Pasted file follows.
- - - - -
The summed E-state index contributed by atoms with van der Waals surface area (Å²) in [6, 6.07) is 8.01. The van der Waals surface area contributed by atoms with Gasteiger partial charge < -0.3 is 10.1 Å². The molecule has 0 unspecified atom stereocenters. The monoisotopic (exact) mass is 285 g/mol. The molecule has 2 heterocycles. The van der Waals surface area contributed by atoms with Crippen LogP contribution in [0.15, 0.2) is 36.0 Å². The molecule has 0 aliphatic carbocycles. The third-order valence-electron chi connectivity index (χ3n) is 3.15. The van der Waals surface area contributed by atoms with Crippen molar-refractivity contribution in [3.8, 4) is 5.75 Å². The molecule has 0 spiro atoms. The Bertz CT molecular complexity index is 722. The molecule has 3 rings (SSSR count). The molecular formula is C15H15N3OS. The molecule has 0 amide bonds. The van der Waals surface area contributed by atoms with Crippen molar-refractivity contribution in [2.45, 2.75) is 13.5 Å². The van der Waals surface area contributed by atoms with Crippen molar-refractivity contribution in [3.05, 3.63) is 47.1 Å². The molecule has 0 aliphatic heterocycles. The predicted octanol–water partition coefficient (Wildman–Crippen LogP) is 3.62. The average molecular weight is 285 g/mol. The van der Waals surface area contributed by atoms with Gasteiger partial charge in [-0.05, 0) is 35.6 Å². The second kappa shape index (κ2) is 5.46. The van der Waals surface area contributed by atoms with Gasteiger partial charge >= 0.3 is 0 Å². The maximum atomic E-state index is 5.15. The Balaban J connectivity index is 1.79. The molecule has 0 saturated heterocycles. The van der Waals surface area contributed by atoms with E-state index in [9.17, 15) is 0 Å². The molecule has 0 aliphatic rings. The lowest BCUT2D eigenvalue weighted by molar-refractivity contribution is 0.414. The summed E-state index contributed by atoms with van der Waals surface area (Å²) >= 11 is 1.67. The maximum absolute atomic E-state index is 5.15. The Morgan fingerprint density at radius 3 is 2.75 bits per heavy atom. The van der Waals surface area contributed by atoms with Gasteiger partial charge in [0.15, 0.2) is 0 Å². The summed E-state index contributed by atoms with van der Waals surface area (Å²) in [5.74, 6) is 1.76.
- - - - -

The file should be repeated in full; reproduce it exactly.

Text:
The summed E-state index contributed by atoms with van der Waals surface area (Å²) in [6, 6.07) is 8.01. The van der Waals surface area contributed by atoms with Gasteiger partial charge < -0.3 is 10.1 Å². The molecule has 0 unspecified atom stereocenters. The monoisotopic (exact) mass is 285 g/mol. The molecule has 2 heterocycles. The van der Waals surface area contributed by atoms with Crippen LogP contribution in [0.15, 0.2) is 36.0 Å². The molecule has 0 aliphatic carbocycles. The third-order valence-electron chi connectivity index (χ3n) is 3.15. The van der Waals surface area contributed by atoms with Crippen molar-refractivity contribution in [3.8, 4) is 5.75 Å². The molecule has 0 spiro atoms. The Bertz CT molecular complexity index is 722. The molecule has 3 rings (SSSR count). The molecular formula is C15H15N3OS. The molecule has 0 amide bonds. The van der Waals surface area contributed by atoms with Crippen molar-refractivity contribution in [2.45, 2.75) is 13.5 Å². The van der Waals surface area contributed by atoms with Crippen molar-refractivity contribution in [3.05, 3.63) is 47.1 Å². The molecule has 0 aliphatic heterocycles. The predicted octanol–water partition coefficient (Wildman–Crippen LogP) is 3.62. The average molecular weight is 285 g/mol. The van der Waals surface area contributed by atoms with Gasteiger partial charge in [-0.05, 0) is 35.6 Å². The second kappa shape index (κ2) is 5.46. The van der Waals surface area contributed by atoms with Gasteiger partial charge >= 0.3 is 0 Å². The maximum atomic E-state index is 5.15. The Balaban J connectivity index is 1.79. The molecule has 0 saturated heterocycles. The van der Waals surface area contributed by atoms with E-state index in [9.17, 15) is 0 Å². The molecule has 0 aliphatic rings. The lowest BCUT2D eigenvalue weighted by molar-refractivity contribution is 0.414. The summed E-state index contributed by atoms with van der Waals surface area (Å²) >= 11 is 1.67. The maximum absolute atomic E-state index is 5.15. The Morgan fingerprint density at radius 3 is 2.75 bits per heavy atom. The van der Waals surface area contributed by atoms with Gasteiger partial charge in [0.15, 0.2) is 0 Å². The summed E-state index contributed by atoms with van der Waals surface area (Å²) in [5.74, 6) is 1.76.